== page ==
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Hydroxyethyl starch (Voluven and Volulyte) and increased risk of mortality

9 July 2013

10 June 2016 - updated information has been added to the safety advisory.
4 April 2014 - The TGA has completed its safety review of hydroxyethyl starch. A safety advisory regarding the increased risk of mortality and the need for dialysis, which is based on the findings of this review, has been published on the TGA website.

Hydroxyethyl starch is a medicine used in clinical situations, including during surgery, to treat and prevent a condition known as hypovolaemia.

In Australia, two products are registered on the Australian Register of Therapeutic Goods (ARTG) which contain hydroxyethyl starch - Voluven and Volulyte.

Recent publications have indicated the use of hydroxyethyl starch is associated with an increased risk of mortality as well as an increased risk of requiring dialysis when used in certain patient populations, in particular, in patients with sepsis.

In addition, the United States Food and Drug Administration, Health Canada, and the United Kingdom's Medicines and Healthcare products Regulatory Agency have released public statements regarding the use of hydroxyethyl starch.

TGA response

The TGA has commenced a full risk benefit review of products containing hydroxyethyl starch.

In the meantime, the TGA is working with Fresenius Kabi, the sponsor of the products, to update the Product Information documents for Voluven and Volulyte to add contraindications for use in sepsis and in patients with severe liver disease. Furthermore, the wording in the Precautions section regarding the increased risk of severe renal impairment and bleeding disorders will be strengthened.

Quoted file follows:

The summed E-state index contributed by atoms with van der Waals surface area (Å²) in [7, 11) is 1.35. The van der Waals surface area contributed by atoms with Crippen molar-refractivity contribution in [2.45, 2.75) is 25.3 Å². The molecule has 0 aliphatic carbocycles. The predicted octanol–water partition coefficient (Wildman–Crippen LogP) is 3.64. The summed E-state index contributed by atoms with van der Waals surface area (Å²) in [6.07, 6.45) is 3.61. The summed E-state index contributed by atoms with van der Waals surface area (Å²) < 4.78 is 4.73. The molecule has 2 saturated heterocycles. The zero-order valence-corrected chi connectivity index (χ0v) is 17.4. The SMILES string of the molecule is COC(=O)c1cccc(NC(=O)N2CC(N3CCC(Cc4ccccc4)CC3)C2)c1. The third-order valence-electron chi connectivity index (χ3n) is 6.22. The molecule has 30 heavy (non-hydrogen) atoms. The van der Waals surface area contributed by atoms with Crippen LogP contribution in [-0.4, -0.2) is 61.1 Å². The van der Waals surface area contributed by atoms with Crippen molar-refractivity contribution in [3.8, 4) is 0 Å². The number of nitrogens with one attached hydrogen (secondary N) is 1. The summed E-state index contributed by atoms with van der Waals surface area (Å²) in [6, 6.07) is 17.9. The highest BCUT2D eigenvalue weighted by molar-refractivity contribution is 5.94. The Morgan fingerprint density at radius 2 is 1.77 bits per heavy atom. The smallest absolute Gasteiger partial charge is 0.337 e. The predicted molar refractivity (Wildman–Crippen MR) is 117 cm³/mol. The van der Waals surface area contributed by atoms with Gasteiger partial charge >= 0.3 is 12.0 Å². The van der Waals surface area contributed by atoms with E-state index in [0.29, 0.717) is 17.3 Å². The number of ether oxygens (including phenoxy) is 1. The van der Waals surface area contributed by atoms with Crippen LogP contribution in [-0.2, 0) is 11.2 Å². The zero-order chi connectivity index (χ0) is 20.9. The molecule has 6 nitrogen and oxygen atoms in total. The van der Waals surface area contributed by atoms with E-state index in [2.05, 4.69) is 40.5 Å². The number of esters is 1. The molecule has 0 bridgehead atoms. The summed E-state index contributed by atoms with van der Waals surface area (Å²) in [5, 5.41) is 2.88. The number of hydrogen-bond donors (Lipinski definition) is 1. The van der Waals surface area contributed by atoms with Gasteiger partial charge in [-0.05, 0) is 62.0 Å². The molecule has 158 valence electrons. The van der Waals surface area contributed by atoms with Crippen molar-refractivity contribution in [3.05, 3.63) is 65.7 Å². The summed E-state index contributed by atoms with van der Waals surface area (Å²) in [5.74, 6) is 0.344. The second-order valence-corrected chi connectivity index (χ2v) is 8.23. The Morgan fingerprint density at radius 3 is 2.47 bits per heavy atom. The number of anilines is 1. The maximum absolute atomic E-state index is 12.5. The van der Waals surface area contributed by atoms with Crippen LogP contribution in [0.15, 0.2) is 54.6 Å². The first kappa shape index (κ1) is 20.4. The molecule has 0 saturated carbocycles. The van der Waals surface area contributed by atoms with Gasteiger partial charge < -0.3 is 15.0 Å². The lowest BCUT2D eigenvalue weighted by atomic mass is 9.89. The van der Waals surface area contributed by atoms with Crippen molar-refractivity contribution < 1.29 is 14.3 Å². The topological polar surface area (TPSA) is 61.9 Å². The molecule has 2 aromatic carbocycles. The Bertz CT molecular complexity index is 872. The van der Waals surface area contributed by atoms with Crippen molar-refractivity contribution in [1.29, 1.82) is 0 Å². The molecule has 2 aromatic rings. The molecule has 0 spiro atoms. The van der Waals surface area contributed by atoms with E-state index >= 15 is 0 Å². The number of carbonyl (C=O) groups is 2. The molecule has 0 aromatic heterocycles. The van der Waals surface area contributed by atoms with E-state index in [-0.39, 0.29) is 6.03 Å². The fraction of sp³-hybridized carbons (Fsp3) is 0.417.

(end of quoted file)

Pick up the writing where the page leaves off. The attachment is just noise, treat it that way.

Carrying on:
Information for health professionals

At this time, health professionals are advised not to use hydroxyethyl starch in patients with sepsis, renal failure including those requiring dialysis, severe liver failure, fluid overload, severe hyperchloraemia or hypernatraemia, patients with intracranial bleeding, and in patients with a known hypersensitivity to hydroxyethyl starch.

Health professionals should also be aware of the following:

  • Use of hydroxyethyl starch should be discontinued at the first sign of renal impairment. The need for dialysis has been reported up to 90 days after the use of hydroxyethyl starch.
  • Bleeding disorders, greater than those explained by dilutional effects of volume replacement, have been noted with the use of these products. Hydroxyethyl starch should be discontinued if a coagulopathy is detected.
  • Use in critically ill patients should only be considered if other therapies have failed, the lowest possible dose is chosen, and the benefits outweigh the risk.

Health professionals are asked to report any serious adverse events including cases of renal impairment or bleeding disorders associated with the use of hydroxyethyl starch to the TGA. Information on how to report can be found below.

Information for consumers

Consumers are advised that hydroxyethyl starch is used in operating theatres and in other circumstances where there is a sudden drop in blood pressure and intravenous fluid replacement is required.

If you have any concerns about intravenous fluids that you or someone you know have been given, please talk to your doctor.

This monitoring communication highlights both known and potential safety concerns. If you have any questions or concerns about a therapeutic product you are using, please contact your health professional.

Reporting problems

Consumers and health professionals are encouraged to report problems with medicines or vaccines. Your report will contribute to the TGA's monitoring of these products.

The TGA cannot give advice about an individual's medical condition. You are strongly encouraged to talk with a health professional if you are concerned about a possible adverse event associated with a medicine or vaccine.

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